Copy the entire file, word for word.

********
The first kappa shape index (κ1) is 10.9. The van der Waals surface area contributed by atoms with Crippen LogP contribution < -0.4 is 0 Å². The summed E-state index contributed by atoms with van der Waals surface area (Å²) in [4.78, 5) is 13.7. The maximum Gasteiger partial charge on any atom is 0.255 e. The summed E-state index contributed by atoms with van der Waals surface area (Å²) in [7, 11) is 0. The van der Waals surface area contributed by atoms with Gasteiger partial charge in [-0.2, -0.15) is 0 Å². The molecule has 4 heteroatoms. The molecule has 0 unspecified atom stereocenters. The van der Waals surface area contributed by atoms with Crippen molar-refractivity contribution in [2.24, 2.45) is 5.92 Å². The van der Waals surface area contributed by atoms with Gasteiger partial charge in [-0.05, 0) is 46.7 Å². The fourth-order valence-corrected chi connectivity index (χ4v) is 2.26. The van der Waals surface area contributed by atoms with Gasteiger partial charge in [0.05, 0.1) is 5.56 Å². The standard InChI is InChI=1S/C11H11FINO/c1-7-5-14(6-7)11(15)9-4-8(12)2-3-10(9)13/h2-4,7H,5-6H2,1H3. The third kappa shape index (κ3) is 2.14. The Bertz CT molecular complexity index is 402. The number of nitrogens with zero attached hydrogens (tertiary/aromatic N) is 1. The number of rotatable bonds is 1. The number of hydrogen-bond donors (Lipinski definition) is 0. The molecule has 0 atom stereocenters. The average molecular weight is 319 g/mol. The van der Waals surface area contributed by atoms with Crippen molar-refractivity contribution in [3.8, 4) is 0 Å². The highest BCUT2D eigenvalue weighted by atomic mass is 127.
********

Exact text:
The first kappa shape index (κ1) is 10.9. The van der Waals surface area contributed by atoms with Crippen LogP contribution < -0.4 is 0 Å². The summed E-state index contributed by atoms with van der Waals surface area (Å²) in [4.78, 5) is 13.7. The maximum Gasteiger partial charge on any atom is 0.255 e. The summed E-state index contributed by atoms with van der Waals surface area (Å²) in [7, 11) is 0. The van der Waals surface area contributed by atoms with Gasteiger partial charge in [-0.2, -0.15) is 0 Å². The molecule has 4 heteroatoms. The molecule has 0 unspecified atom stereocenters. The van der Waals surface area contributed by atoms with Crippen molar-refractivity contribution in [2.24, 2.45) is 5.92 Å². The van der Waals surface area contributed by atoms with Gasteiger partial charge in [-0.05, 0) is 46.7 Å². The fourth-order valence-corrected chi connectivity index (χ4v) is 2.26. The van der Waals surface area contributed by atoms with Gasteiger partial charge in [0.05, 0.1) is 5.56 Å². The standard InChI is InChI=1S/C11H11FINO/c1-7-5-14(6-7)11(15)9-4-8(12)2-3-10(9)13/h2-4,7H,5-6H2,1H3. The third kappa shape index (κ3) is 2.14. The Bertz CT molecular complexity index is 402. The number of nitrogens with zero attached hydrogens (tertiary/aromatic N) is 1. The number of rotatable bonds is 1. The number of hydrogen-bond donors (Lipinski definition) is 0. The molecule has 0 atom stereocenters. The average molecular weight is 319 g/mol. The van der Waals surface area contributed by atoms with Crippen molar-refractivity contribution in [3.8, 4) is 0 Å². The highest BCUT2D eigenvalue weighted by atomic mass is 127.